Tuesday, 13 July 2010

2012, it isn't all just Games

Elegantly hosted by the Guardian newspaper, SEL held a roundtable on 2012 this morning.  Jane Dudman, Editor of Guardian Public was our Chair and kept everyone in line, drawing out the discussion as only a journalist can. Lord Wei kicked us off with some thought provoking comments about Big Society and how 2012 was a unique showcase for social action, and then we got stuck in.

You can read all about it in a feature to be published by the Guardian soon, together with pictures. As we spoke we had our pictures taken, which I have to say makes me quite self conscious. I suddenly became very aware of just how much I wave my hands about when I speak. You will also see that I wore large hoops in my ears, as it was the Olympics.  I point that out in case you miss the reference, it's very subtle.

Some real eye openers for me were comments made from senior colleges about just how much Government prefers to commission the private sector, seeing social enterprise as a risk, and how even some of the biggest firms in the UK, CISCO and GE Corporate represented at the meeting by their senior directors, find Government procurement almost prohibitive.

On a more upbeat note I was delighted to hear from GLL Managing Director and SEL Co-Chair, Mark Sesnan that GLL now employed over 5000 people and has a turnover of nearly £100 million. That settled a late night argument I had with a colleague in Korea, who maintained you could never have a social enterprise topping a £100 million turnover in a developed country. It seems I was right, because it turns out that you can.

I thought contributions from CISCO were particularly erudite, Neil Crockett their Managing Director for the Public Sector gave us both some great challenges and opportunities and I look forward to talking to him soon about how CISCO can work with social enterprise to achieve their extremely ambitious goals for social impact.

Lord Andrew Mawson famous for his work at Bromley by Bow, John Charles of Catering to Order and a successful 2012 contractor like Dai Powell, Managing Director of HCT, all battled on behalf of social enterprise delivering Olympic contracts and Legacy. They argued that we can build jobs and ensure local investment that will transform the East End. This was reiterated by Sophie Tranchell, Managing Director of Divine Chocolate and SEL co-Chair who made the last point which was that surely if we wanted to keep investment in London then companies that had a commitment to reinvest their profit into their social mission were an effective way of achieving just that.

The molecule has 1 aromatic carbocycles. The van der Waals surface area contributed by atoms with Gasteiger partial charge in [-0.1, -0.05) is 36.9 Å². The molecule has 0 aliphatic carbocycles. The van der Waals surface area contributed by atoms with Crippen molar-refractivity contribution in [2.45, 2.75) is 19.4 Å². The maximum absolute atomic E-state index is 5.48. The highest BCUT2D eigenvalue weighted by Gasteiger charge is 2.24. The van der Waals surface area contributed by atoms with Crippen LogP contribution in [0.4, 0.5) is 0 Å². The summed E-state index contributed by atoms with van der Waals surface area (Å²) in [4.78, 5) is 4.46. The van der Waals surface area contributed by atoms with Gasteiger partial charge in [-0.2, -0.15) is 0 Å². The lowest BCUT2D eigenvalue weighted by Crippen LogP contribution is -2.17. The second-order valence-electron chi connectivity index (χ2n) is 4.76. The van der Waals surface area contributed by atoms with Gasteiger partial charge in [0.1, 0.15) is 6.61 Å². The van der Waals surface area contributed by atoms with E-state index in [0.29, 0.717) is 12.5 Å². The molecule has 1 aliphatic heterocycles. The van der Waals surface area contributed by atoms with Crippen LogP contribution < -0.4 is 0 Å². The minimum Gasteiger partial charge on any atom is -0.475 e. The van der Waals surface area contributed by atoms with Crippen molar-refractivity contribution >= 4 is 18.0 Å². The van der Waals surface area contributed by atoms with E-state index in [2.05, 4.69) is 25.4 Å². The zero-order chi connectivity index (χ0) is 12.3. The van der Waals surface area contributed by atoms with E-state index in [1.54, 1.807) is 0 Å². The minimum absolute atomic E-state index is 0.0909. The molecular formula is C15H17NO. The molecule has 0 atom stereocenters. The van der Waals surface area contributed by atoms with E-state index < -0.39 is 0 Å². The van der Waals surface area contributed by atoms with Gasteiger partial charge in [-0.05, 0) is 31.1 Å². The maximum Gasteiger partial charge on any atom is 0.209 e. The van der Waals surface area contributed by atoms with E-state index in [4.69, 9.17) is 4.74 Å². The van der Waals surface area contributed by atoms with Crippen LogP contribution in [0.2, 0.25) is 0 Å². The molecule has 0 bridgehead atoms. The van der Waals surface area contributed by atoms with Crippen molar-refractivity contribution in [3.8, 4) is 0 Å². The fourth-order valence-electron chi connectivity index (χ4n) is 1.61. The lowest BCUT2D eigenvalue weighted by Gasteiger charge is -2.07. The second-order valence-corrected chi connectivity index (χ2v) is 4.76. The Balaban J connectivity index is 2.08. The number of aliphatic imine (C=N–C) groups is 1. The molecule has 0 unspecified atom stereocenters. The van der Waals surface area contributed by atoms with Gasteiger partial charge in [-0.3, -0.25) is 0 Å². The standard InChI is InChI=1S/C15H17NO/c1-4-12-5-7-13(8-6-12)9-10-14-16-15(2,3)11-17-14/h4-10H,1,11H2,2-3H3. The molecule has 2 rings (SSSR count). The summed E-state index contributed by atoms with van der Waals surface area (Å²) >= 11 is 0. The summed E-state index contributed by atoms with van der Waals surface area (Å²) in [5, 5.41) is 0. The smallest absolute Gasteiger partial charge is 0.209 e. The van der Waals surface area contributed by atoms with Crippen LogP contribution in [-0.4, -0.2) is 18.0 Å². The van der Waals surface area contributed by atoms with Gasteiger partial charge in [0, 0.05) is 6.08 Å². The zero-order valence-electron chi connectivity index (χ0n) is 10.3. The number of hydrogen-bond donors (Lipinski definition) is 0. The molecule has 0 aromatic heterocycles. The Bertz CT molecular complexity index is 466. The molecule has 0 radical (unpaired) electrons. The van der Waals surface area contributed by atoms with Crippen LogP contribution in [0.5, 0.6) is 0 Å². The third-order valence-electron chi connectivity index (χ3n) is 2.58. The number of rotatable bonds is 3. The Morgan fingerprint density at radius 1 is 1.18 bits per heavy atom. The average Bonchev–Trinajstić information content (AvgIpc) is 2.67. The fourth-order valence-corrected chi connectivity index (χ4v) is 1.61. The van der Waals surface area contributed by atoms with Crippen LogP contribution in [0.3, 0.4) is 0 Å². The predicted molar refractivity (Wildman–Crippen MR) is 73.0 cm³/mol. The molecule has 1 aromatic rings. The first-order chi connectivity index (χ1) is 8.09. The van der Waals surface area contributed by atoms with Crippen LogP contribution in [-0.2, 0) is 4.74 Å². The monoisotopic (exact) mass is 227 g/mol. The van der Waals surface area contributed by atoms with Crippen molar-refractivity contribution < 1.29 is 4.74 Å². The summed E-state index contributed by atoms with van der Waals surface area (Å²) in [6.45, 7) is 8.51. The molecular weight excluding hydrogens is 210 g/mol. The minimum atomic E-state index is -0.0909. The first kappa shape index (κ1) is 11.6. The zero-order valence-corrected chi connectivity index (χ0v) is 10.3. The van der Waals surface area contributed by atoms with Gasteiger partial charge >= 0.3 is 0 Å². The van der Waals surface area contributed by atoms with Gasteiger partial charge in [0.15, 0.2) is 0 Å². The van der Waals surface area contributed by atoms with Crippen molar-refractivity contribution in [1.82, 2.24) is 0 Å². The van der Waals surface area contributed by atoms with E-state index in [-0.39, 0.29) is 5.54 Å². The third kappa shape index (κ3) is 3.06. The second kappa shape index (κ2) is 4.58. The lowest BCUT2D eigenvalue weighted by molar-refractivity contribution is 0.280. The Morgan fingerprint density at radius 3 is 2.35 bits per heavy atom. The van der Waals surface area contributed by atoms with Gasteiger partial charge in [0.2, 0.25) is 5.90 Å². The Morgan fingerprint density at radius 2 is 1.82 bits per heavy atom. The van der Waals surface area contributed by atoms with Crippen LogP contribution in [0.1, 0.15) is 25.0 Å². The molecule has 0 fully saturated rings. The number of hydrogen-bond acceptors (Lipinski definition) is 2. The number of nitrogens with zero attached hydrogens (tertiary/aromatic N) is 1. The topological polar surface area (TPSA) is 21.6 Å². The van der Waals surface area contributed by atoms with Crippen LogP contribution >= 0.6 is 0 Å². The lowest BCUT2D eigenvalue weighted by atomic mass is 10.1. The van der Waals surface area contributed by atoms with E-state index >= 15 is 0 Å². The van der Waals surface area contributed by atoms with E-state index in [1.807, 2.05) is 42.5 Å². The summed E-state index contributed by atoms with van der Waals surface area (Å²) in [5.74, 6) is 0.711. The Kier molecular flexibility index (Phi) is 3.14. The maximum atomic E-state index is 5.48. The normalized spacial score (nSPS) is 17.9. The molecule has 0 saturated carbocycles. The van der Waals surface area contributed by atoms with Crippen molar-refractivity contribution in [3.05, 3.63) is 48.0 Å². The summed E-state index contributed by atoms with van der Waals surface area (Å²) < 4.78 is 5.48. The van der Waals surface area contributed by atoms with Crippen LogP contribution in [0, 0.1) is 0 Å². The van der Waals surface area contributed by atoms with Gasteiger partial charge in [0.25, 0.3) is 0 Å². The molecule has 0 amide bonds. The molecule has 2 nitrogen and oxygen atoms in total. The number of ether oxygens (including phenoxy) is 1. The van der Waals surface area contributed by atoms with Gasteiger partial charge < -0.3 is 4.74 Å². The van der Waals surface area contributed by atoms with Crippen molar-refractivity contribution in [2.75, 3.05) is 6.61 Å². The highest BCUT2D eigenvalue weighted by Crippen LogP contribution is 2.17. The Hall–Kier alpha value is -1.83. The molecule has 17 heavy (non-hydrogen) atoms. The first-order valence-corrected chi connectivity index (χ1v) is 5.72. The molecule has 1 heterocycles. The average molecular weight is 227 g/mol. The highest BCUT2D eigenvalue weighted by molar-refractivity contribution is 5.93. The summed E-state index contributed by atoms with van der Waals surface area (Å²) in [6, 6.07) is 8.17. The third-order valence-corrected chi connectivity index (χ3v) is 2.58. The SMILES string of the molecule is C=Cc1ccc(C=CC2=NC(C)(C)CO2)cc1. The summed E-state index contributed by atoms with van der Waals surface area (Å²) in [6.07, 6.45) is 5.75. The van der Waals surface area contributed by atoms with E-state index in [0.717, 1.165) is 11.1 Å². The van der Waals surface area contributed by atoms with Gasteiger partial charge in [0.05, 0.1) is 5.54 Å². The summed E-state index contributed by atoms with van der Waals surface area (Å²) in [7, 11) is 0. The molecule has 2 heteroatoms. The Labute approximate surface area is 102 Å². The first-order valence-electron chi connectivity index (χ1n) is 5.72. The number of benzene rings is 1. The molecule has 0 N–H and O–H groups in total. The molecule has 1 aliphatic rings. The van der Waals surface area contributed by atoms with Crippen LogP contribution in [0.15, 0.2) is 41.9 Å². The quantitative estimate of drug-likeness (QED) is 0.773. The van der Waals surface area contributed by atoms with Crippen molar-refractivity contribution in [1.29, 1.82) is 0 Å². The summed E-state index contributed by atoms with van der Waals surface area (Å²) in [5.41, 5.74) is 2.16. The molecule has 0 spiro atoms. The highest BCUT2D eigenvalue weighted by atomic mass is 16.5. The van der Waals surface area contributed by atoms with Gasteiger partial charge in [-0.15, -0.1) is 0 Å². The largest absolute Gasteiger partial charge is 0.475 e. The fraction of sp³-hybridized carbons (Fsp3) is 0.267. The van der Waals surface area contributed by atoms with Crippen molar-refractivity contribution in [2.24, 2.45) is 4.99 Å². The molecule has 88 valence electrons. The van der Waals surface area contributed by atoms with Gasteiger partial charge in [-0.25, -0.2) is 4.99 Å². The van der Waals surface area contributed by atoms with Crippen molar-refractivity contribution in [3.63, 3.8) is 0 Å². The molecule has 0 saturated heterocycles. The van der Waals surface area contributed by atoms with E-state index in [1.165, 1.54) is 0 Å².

I threw in my lines about Government being a notoriously bad shopper and that we should build the Social Enterprise Square Mile on the 2012 site (a brilliant idea from our friends at Calverts) and that having just returned from Seoul, a city which is still showing all the signs of being an Olympic venue, I have an immediate sense that there is a lot at stake.

We have all had an eye on the World Cup, and even if you didn’t care much for the football, the social commentary about how it has raised the economic well being, vision and pride of an already fiercely proud country is a lesson we should learn very quickly. It isn’t about the fireworks, fancy stadia and ceremonial flourishes, it’s about the people.

The world over, people are the same, they all want to be inspired by bravery, generosity and vision and Brits can do that in spades. It struck me this morning that Korea is a country hungry to learn from the UK experience of social enterprise and replicate it post games, they even expressed to me their regret that they had not discovered social enterprise before hand, and here we were with little time left to plan, but still with the games ahead and not behind us. Those in the driving seat, encouraged by us all, have an historical opportunity to embed social enterprise in our Games and their Legacy and show how Government and private investment in a very public affair can deliver excellence and world class social transformation.

SEL, with we hope, LOCOG, will be launching its vision for the Games, Legacy and social enterprise very soon, and lets hope there is still time to make this not only the best Games ever, but also the most inspiring.

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